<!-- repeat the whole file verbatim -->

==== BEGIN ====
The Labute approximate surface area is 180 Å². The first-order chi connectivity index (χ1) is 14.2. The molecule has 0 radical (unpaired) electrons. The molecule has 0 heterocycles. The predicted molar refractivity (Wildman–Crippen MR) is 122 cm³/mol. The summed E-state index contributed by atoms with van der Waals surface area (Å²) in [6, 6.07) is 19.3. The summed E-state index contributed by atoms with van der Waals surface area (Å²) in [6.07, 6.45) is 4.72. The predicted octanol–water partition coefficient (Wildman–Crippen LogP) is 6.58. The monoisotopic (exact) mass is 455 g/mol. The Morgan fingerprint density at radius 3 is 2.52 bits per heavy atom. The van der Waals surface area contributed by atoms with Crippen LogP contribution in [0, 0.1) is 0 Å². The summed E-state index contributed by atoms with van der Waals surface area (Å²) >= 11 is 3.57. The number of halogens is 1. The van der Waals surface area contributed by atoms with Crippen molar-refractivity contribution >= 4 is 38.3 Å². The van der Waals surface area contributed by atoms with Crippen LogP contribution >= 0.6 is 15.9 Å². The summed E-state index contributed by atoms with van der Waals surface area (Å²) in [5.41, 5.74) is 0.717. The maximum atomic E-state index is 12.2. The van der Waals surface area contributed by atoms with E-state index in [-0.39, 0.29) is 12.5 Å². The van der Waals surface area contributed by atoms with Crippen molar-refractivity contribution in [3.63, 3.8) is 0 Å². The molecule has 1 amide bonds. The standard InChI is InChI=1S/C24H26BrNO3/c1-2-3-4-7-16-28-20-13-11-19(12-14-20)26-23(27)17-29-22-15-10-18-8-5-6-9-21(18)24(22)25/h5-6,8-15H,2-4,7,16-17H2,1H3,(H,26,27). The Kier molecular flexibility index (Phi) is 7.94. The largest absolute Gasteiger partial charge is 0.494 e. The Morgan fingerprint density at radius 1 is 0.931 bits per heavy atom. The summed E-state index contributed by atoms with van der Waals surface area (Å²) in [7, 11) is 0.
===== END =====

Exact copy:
The Labute approximate surface area is 180 Å². The first-order chi connectivity index (χ1) is 14.2. The molecule has 0 radical (unpaired) electrons. The molecule has 0 heterocycles. The predicted molar refractivity (Wildman–Crippen MR) is 122 cm³/mol. The summed E-state index contributed by atoms with van der Waals surface area (Å²) in [6, 6.07) is 19.3. The summed E-state index contributed by atoms with van der Waals surface area (Å²) in [6.07, 6.45) is 4.72. The predicted octanol–water partition coefficient (Wildman–Crippen LogP) is 6.58. The monoisotopic (exact) mass is 455 g/mol. The Morgan fingerprint density at radius 3 is 2.52 bits per heavy atom. The van der Waals surface area contributed by atoms with Crippen LogP contribution in [0, 0.1) is 0 Å². The summed E-state index contributed by atoms with van der Waals surface area (Å²) >= 11 is 3.57. The number of halogens is 1. The van der Waals surface area contributed by atoms with Crippen molar-refractivity contribution >= 4 is 38.3 Å². The van der Waals surface area contributed by atoms with Crippen LogP contribution >= 0.6 is 15.9 Å². The summed E-state index contributed by atoms with van der Waals surface area (Å²) in [5.41, 5.74) is 0.717. The maximum atomic E-state index is 12.2. The van der Waals surface area contributed by atoms with E-state index in [-0.39, 0.29) is 12.5 Å². The van der Waals surface area contributed by atoms with Crippen molar-refractivity contribution in [3.63, 3.8) is 0 Å². The molecule has 1 amide bonds. The standard InChI is InChI=1S/C24H26BrNO3/c1-2-3-4-7-16-28-20-13-11-19(12-14-20)26-23(27)17-29-22-15-10-18-8-5-6-9-21(18)24(22)25/h5-6,8-15H,2-4,7,16-17H2,1H3,(H,26,27). The Kier molecular flexibility index (Phi) is 7.94. The largest absolute Gasteiger partial charge is 0.494 e. The Morgan fingerprint density at radius 1 is 0.931 bits per heavy atom. The summed E-state index contributed by atoms with van der Waals surface area (Å²) in [7, 11) is 0.